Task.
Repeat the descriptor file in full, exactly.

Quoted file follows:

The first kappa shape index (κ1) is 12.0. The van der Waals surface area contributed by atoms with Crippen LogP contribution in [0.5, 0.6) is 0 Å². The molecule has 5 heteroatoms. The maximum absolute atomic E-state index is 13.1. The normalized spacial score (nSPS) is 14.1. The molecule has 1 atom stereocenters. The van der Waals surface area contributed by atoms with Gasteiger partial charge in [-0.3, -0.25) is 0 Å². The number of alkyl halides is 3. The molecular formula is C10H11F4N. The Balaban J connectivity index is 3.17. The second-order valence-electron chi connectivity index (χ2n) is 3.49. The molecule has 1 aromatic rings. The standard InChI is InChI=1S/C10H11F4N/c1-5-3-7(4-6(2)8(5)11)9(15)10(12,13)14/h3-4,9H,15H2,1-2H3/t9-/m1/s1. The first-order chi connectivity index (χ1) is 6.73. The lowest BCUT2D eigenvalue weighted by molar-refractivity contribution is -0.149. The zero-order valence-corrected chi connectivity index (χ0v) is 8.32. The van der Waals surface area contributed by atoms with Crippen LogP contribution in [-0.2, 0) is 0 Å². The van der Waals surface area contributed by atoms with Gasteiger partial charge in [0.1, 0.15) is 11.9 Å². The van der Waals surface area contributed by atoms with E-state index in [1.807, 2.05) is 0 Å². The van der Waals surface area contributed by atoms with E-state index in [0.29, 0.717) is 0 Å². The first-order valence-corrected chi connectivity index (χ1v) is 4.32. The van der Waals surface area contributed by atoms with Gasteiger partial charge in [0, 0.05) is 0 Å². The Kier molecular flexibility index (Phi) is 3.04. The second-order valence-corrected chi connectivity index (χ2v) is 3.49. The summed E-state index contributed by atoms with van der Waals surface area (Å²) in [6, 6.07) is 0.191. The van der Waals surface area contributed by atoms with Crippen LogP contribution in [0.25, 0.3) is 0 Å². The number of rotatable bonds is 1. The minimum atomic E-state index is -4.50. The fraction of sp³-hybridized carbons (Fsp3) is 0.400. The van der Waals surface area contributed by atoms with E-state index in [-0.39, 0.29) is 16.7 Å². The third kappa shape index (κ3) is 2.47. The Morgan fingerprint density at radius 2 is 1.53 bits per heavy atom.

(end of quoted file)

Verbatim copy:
The first kappa shape index (κ1) is 12.0. The van der Waals surface area contributed by atoms with Crippen LogP contribution in [0.5, 0.6) is 0 Å². The molecule has 5 heteroatoms. The maximum absolute atomic E-state index is 13.1. The normalized spacial score (nSPS) is 14.1. The molecule has 1 atom stereocenters. The van der Waals surface area contributed by atoms with Gasteiger partial charge in [-0.3, -0.25) is 0 Å². The number of alkyl halides is 3. The molecular formula is C10H11F4N. The Balaban J connectivity index is 3.17. The second-order valence-electron chi connectivity index (χ2n) is 3.49. The molecule has 1 aromatic rings. The standard InChI is InChI=1S/C10H11F4N/c1-5-3-7(4-6(2)8(5)11)9(15)10(12,13)14/h3-4,9H,15H2,1-2H3/t9-/m1/s1. The first-order chi connectivity index (χ1) is 6.73. The lowest BCUT2D eigenvalue weighted by molar-refractivity contribution is -0.149. The zero-order valence-corrected chi connectivity index (χ0v) is 8.32. The van der Waals surface area contributed by atoms with Crippen LogP contribution in [-0.2, 0) is 0 Å². The van der Waals surface area contributed by atoms with Gasteiger partial charge in [0.1, 0.15) is 11.9 Å². The van der Waals surface area contributed by atoms with E-state index in [1.807, 2.05) is 0 Å². The van der Waals surface area contributed by atoms with E-state index in [0.29, 0.717) is 0 Å². The first-order valence-corrected chi connectivity index (χ1v) is 4.32. The van der Waals surface area contributed by atoms with Gasteiger partial charge in [0, 0.05) is 0 Å². The Kier molecular flexibility index (Phi) is 3.04. The second-order valence-corrected chi connectivity index (χ2v) is 3.49. The summed E-state index contributed by atoms with van der Waals surface area (Å²) in [6, 6.07) is 0.191. The van der Waals surface area contributed by atoms with Crippen LogP contribution in [0.25, 0.3) is 0 Å². The number of rotatable bonds is 1. The minimum atomic E-state index is -4.50. The fraction of sp³-hybridized carbons (Fsp3) is 0.400. The van der Waals surface area contributed by atoms with E-state index in [-0.39, 0.29) is 16.7 Å². The third kappa shape index (κ3) is 2.47. The Morgan fingerprint density at radius 2 is 1.53 bits per heavy atom.